New England in the Republic, 1776-1850

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Little, Brown,, 1926 - 438 páginas
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Página 403 - I will be as harsh as truth, and as uncompromising as justice. On this subject, I do not wish to think, or speak, or write, with moderation. No! no! Tell a man, whose house is on fire, to give a moderate alarm; tell him to moderately rescue his wife from the hands of the ravisher; tell the mother to gradually extricate her babe from the fire into which it has fallen; but urge me not to use moderation in a cause like the present! I am in earnest. I will not equivocate— I will not excuse— I will...
Página 403 - I am aware that many object to the severity of my language; but is there not cause for severity? I will be as harsh as truth, and as uncompromising as justice. On this subject, I do not wish to think, or speak, or write, with moderation.
Página 417 - Sir, when I heard the gentleman lay down principles which place the murderers of Alton side by side with Otis and Hancock, with Quincy and Adams, I thought those pictured lips [pointing to the portraits in the Hall] would have broken into voice to rebuke the recreant American — the slanderer of the dead.
Página 214 - The people have a right, in an orderly and peaceable manner, to assemble and consult upon the common good, give instructions to their representatives, and to request of the legislative body, by way of petition or remonstrance, redress of the wrongs done them, and of the grievances they suffer.
Página 231 - We have now reached the consummation of democratic blessedness. We have a country governed by blockheads and knaves ; the ties of marriage with all its felicities are severed and destroyed ; our wives and daughters are thrown into the stews ; our children are cast into the world from the breast and forgotten ; filial piety is extinguished, and our surnames, the only mark of distinction among families, are abolished. Can the imagination paint anything more dreadful on this side hell?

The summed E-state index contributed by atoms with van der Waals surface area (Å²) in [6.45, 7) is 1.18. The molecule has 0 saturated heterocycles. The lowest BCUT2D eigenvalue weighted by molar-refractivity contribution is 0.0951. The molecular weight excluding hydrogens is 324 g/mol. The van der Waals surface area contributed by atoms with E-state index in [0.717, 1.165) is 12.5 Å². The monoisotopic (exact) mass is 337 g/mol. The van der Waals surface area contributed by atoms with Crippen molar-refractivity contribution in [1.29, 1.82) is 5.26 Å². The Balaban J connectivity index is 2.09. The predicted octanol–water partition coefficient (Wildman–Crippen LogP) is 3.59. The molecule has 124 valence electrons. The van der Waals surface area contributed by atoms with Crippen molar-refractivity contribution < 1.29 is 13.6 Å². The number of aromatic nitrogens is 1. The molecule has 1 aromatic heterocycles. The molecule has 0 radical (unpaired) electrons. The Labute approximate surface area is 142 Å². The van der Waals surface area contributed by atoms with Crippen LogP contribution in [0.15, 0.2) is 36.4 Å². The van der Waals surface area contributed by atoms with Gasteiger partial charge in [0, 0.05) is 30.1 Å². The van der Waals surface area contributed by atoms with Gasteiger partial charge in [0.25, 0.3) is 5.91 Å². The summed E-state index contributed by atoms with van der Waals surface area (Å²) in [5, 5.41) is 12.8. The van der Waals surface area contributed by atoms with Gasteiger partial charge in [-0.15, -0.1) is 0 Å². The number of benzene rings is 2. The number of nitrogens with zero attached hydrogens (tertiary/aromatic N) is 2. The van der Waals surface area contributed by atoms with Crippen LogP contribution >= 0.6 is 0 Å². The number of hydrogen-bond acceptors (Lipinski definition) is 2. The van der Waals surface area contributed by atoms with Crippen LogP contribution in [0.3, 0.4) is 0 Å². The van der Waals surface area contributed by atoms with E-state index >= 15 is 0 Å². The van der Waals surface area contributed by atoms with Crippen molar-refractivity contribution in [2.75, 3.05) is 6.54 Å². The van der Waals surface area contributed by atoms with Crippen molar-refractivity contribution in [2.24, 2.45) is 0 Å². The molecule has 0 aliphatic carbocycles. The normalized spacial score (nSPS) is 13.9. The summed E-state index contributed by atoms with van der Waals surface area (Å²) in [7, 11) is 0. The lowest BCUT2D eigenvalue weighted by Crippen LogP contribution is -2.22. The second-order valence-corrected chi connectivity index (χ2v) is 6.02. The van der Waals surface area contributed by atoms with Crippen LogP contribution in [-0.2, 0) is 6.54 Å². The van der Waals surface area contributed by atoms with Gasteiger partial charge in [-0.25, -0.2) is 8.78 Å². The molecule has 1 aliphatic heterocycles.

Página 403 - During my recent tour for the purpose of exciting the minds of the people by a series of discourses on the subject of slavery, every place that I visited gave fresh evidence of the fact that a greater revolution in public sentiment was to be effected in the free States — and particularly in New England — than at the South.
Página 195 - It is evident that the exertions of the husbandman will be steady or fluctuating, vigorous or feeble, in proportion to the steadiness or fluctuation, adequateness or inadequateness of the markets on which he must depend, for the vent of the surplus which may be produced by his labor; and that such surplus, in the ordinary course of things, •will be greater or less in the same proportion.
Página 11 - Wherever the King's forces point, militia, to the amount of three or four thousand, assemble in twenty-four hours; they bring with them their subsistence, etc., and, the alarm over, they return to their farms. The Hampshire Grants in particular, a country unpeopled and almost unknown in the last war, now abounds in the most active and most rebellious race of the continent, and hangs like a gathering storm upon my left.
Página 81 - King of England, and adopted by the People of this State, shall be and remain the Civil Constitution of this State, under the sole authority of the People thereof, independent of any King or Prince whatever. And that this Republic is, and shall forever be and remain, a free, sovereign and independent State, by the Name of the STATE OF CONNECTICUT.
Página 365 - Report on the condition and improvement of the Public Schools of Rhode Island, submitted Nov. 1, 1845, by Henry Barnard. Commissioner of Public Schools.

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